EDITOR’S NOTE: The Pound is still at a seven-year high against the Euro thanks to problems in Greece, but uncertain elections pending in the UK have taken some of the shine of the Pound. Foreign currency exchange specialist Luke Trevail looks at the factors driving exchange rates, and what the near future might hold.
At Easter time we’re full of promise of new life and changes for the better happening seemingly overnight. Tenuously perhaps but this is a good way to look at the currency market.
The euro is clinging on desperately as it weathers the storm created by our Greek friends. The restructuring of their debt and sweet talking of steely Angela Merkel has so far calmed the waters of what still threatens to be a big problem moving forward.
In April the market will not suffer fools lightly, however, with both the Greek situation likely to pull the market one way and the pending UK General Election pulling it the other, as the Euro Sterling tug-of-war becomes more ferocious with numerous factors working against each of them to get the upper hand on the market.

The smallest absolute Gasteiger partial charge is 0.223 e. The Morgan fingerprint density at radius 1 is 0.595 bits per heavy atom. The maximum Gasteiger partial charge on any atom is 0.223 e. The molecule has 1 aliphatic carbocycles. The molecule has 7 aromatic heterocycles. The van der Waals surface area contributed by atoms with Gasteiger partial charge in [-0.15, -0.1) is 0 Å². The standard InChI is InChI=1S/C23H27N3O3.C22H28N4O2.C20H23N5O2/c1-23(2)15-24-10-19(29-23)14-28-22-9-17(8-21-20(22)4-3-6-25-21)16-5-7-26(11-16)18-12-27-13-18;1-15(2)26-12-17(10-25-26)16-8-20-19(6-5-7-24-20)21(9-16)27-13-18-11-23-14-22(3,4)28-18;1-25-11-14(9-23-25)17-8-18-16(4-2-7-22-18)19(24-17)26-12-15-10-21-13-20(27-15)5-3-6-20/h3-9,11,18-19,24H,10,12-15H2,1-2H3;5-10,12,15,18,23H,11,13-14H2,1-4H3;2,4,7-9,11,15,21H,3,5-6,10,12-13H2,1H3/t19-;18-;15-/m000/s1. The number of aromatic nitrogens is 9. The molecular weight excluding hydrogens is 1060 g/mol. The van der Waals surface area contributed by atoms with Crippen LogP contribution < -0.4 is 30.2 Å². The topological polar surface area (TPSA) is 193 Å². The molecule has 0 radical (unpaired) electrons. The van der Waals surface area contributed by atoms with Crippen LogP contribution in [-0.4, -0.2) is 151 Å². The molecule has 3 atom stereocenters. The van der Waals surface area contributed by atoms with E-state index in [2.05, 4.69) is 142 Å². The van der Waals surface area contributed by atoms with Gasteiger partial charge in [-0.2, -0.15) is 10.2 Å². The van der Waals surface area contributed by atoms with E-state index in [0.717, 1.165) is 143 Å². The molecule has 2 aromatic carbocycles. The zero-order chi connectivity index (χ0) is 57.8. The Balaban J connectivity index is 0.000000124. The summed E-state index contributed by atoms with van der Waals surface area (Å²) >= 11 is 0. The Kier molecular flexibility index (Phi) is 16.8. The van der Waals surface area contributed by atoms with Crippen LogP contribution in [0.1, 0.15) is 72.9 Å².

May’s election is already being touted as the closest run for generations, and with the Tories already stating that they will not form another coalition, the threat of a hung-Parliament, and perhaps another election, is a real possibility. This uncertainty will damage the pound, which hates political tensions, so those of you with Euros to buy are well placed to do something soon while we’re still at a near 7 year high on the market.
Those of you that don’t have a crystal ball may decide to cash your chips in soon as we’re trading consistently above €1.35, which has been dreamland for most people for a great number of years. For the gamblers out there, you could do well by sitting on your hands, but be warned that a spin on that final roulette wheel can often work against you.
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